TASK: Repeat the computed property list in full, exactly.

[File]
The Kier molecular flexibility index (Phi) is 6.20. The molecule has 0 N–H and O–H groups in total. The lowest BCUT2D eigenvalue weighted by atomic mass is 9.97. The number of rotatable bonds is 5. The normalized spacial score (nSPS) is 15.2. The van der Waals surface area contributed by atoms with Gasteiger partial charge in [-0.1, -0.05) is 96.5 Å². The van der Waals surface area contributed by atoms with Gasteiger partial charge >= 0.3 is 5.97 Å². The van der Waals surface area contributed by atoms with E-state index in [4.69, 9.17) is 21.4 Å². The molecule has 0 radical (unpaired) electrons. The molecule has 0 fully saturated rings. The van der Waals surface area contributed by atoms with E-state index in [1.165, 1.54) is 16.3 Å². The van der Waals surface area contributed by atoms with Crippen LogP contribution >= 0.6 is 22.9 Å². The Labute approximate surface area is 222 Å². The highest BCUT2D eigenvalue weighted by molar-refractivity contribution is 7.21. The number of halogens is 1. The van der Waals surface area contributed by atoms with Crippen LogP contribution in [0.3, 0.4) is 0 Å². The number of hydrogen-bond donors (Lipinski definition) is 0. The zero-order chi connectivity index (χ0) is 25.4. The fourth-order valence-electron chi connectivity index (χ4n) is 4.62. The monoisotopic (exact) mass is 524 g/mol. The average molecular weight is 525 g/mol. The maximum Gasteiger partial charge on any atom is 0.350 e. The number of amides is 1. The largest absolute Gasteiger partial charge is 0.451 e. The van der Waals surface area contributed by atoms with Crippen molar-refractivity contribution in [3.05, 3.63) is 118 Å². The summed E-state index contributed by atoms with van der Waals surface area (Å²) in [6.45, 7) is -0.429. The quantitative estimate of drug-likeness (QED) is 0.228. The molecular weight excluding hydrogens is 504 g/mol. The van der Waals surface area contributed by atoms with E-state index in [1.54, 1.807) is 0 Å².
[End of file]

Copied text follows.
The Kier molecular flexibility index (Phi) is 6.20. The molecule has 0 N–H and O–H groups in total. The lowest BCUT2D eigenvalue weighted by atomic mass is 9.97. The number of rotatable bonds is 5. The normalized spacial score (nSPS) is 15.2. The van der Waals surface area contributed by atoms with Gasteiger partial charge in [-0.1, -0.05) is 96.5 Å². The van der Waals surface area contributed by atoms with Gasteiger partial charge >= 0.3 is 5.97 Å². The van der Waals surface area contributed by atoms with E-state index in [4.69, 9.17) is 21.4 Å². The molecule has 0 radical (unpaired) electrons. The molecule has 0 fully saturated rings. The van der Waals surface area contributed by atoms with E-state index in [1.165, 1.54) is 16.3 Å². The van der Waals surface area contributed by atoms with Crippen LogP contribution >= 0.6 is 22.9 Å². The Labute approximate surface area is 222 Å². The highest BCUT2D eigenvalue weighted by molar-refractivity contribution is 7.21. The number of halogens is 1. The van der Waals surface area contributed by atoms with Crippen LogP contribution in [0.3, 0.4) is 0 Å². The number of hydrogen-bond donors (Lipinski definition) is 0. The zero-order chi connectivity index (χ0) is 25.4. The fourth-order valence-electron chi connectivity index (χ4n) is 4.62. The monoisotopic (exact) mass is 524 g/mol. The average molecular weight is 525 g/mol. The maximum Gasteiger partial charge on any atom is 0.350 e. The number of amides is 1. The largest absolute Gasteiger partial charge is 0.451 e. The van der Waals surface area contributed by atoms with Crippen molar-refractivity contribution in [3.05, 3.63) is 118 Å². The summed E-state index contributed by atoms with van der Waals surface area (Å²) in [6.45, 7) is -0.429. The quantitative estimate of drug-likeness (QED) is 0.228. The molecular weight excluding hydrogens is 504 g/mol. The van der Waals surface area contributed by atoms with E-state index in [1.54, 1.807) is 0 Å².